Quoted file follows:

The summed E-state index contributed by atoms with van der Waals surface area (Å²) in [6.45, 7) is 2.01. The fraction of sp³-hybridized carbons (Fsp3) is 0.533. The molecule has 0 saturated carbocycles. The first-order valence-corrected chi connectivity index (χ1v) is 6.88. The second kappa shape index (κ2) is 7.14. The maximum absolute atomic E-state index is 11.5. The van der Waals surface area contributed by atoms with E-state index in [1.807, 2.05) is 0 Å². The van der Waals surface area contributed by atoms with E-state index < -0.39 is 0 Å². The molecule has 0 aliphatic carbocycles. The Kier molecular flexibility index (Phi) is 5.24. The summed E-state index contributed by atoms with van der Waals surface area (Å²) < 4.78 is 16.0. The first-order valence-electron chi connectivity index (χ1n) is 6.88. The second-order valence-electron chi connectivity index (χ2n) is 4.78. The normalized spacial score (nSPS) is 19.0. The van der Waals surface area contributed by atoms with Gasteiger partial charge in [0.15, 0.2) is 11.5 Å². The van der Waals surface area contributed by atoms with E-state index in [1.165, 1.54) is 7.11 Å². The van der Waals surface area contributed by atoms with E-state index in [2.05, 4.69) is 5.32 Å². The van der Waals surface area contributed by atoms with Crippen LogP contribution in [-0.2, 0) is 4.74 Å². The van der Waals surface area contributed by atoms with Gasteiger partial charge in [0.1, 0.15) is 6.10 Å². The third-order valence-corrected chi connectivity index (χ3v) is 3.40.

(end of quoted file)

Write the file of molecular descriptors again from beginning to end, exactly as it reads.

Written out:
The summed E-state index contributed by atoms with van der Waals surface area (Å²) in [6.45, 7) is 2.01. The fraction of sp³-hybridized carbons (Fsp3) is 0.533. The molecule has 0 saturated carbocycles. The first-order valence-corrected chi connectivity index (χ1v) is 6.88. The second kappa shape index (κ2) is 7.14. The maximum absolute atomic E-state index is 11.5. The van der Waals surface area contributed by atoms with E-state index in [1.807, 2.05) is 0 Å². The van der Waals surface area contributed by atoms with E-state index < -0.39 is 0 Å². The molecule has 0 aliphatic carbocycles. The Kier molecular flexibility index (Phi) is 5.24. The summed E-state index contributed by atoms with van der Waals surface area (Å²) < 4.78 is 16.0. The first-order valence-electron chi connectivity index (χ1n) is 6.88. The second-order valence-electron chi connectivity index (χ2n) is 4.78. The normalized spacial score (nSPS) is 19.0. The van der Waals surface area contributed by atoms with Gasteiger partial charge in [0.15, 0.2) is 11.5 Å². The van der Waals surface area contributed by atoms with E-state index in [1.165, 1.54) is 7.11 Å². The van der Waals surface area contributed by atoms with E-state index in [2.05, 4.69) is 5.32 Å². The van der Waals surface area contributed by atoms with Crippen LogP contribution in [-0.2, 0) is 4.74 Å². The van der Waals surface area contributed by atoms with Gasteiger partial charge in [0.1, 0.15) is 6.10 Å². The third-order valence-corrected chi connectivity index (χ3v) is 3.40.